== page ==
Stephanie bundled her boy in her arms to comfort him. He hung onto her and sobbed. "Don't die, mommy. Don't go away. Please, mommy, please. Don't go away."
Stephanie drew Frankie closer and said, "I'm here. Mommy's here. It's okay."
Frankie put his head on her shoulder. "Mommy, don't die. Don't go away. Promise."
Stephanie closed her eyes and inhaled. She couldn't promise Frankie that she wouldn't die. She would die someday, of course. Not soon, but someday. She wouldn't lie to Frankie about death since it was likely that he would experience the death of his great grandparents during his childhood. Stephanie wanted to postpone this discussion until he was older, but the time was here. "Frankie. Someday mommy will die."
Frankie started to sob anew. "No! No! Mommy, don't die."
Ranger started to walk towards his wife and child, but Stephanie motioned for him to stay away. "Frankie, everybody dies. It's part of life. Someday, I will die, but that's not going to be for a very long time."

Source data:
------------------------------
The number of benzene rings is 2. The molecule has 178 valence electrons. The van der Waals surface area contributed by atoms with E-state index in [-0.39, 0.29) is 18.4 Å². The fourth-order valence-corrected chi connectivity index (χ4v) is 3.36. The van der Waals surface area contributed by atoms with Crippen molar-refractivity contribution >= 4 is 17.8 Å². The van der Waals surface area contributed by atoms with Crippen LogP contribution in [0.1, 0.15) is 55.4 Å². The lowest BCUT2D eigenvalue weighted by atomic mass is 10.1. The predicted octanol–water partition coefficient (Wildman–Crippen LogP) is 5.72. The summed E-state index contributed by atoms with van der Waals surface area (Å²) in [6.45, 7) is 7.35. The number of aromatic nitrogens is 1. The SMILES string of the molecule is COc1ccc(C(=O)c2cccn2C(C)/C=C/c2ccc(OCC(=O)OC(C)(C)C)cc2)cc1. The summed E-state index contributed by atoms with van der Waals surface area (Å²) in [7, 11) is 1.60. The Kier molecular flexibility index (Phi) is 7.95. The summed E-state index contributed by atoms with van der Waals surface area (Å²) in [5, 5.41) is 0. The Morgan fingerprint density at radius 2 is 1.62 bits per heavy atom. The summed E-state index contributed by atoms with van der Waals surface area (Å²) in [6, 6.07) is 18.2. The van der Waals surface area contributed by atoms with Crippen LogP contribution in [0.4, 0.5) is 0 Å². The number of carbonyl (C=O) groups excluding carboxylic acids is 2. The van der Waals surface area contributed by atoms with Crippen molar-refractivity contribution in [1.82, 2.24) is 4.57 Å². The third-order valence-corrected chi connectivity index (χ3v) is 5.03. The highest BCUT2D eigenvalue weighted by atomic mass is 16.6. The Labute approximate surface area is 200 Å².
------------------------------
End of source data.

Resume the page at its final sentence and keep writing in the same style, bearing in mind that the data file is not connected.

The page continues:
"Promise." Stephanie smoothed her son's hair and kissed his head. She cuddled him until she heard his breathing become shallow and even. When she tried to lay him down on the glider, he whimpered and pulled her closer to him. Stephanie held her son while he napped.
Biso and Bisa climbed onto the porch shortly after Frankie. Biso held a basket filled with vegetables, herbs, peaches and blackberries. Bisa fidgeted with Frankie's cap. Ranger looked at his grandmother. "What happened?"
Bisa looked over to Stephanie and saw that she was comforting Frankie. She motioned to Ranger, "Come into the house and I'll tell you."